Staying focused and mindful during yoga can greatly improve your practice. Being in the now allows you to stay balanced, go deeper, and fully integrate your practice. When you’re present in each moment of your life, you live life fully and experience the richness of it; but that’s not always easy to do in our busy lives.
How often are you practicing yoga, only to think about your job or what to cook for dinner? And when you get to your job, the mind often jumps back to yoga, a past event or to something that may or may not happen in the future. This is how we miss out on the little moments of inner harmony, peace and relaxation. So, how can we change this habit and be more present?
Here are 6 ways to enhance your focus during yoga. Start by practicing on your mat and then notice how you can eventually take this practice to your life off the mat.
Be sure to set an intention at the beginning of class. Choose a word, affirmation, mantra, dedication or prayer that inspires you. Throughout your practice, remember your intention and silently repeat it to yourself. This will take you back to the present moment.
Ground down through whichever part of your body touches the floor. For example, imagine yourself growing roots through the sole of your foot, as you lift up into tree pose. At the same time, lengthen the top of the head up to the sky. Find your inner center.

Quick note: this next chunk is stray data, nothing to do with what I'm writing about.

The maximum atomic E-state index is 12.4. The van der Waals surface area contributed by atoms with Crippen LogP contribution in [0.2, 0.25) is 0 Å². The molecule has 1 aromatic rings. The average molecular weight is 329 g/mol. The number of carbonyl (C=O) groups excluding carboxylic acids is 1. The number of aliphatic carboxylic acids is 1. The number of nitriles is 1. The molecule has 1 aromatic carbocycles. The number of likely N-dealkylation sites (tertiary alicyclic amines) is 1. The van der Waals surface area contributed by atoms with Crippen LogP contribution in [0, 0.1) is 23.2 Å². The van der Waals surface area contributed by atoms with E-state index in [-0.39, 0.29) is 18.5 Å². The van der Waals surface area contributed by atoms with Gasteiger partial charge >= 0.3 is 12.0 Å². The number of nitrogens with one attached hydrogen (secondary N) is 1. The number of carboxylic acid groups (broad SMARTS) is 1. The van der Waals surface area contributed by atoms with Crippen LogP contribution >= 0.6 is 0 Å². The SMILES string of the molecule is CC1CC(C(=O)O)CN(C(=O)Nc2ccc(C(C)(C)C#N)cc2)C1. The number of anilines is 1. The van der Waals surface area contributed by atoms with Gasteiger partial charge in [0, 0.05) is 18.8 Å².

Let go of competing and judging yourself or others. Instead of looking around to see how your fellow yogis are executing a posture, take your awareness back to yourself. Listen to your body as you gently guide it into the pose. Everybody is different and it’s important to find your modification of the asana. Stay true to yourself.
You’ve likely heard your yoga instructor talk about the importance of breathing during yoga. Indeed, the breath acts as an amazing indicator, anchor and mindfulness tool in your practice. So, next time you notice that your mind is active or the pose is getting more challenging, come back to your breath. Lengthen your inhales and exhales, and silently repeat: “I am breathing in,” and “I am breathing out.”
Whenever the poses allow, go ahead and close your eyes. Feel the sensation you are creating in your body, notice the quality of your mind and the soothing rhythm of your breath. With your eyes closed, center in on where you may be holding tension and where you can soften a little more.
Find a spot on your yoga mat or in front of you that’s not moving, and maybe even inspiring. It may be a Buddha statue, your mala next to the mat, an Om symbol or just the floor. Begin to soften your gaze on that spot and keep it there as you hold in your yoga posture. Finding your drishti is especially beneficial in all standing and balancing poses.
photo credit: Dmitry Kotov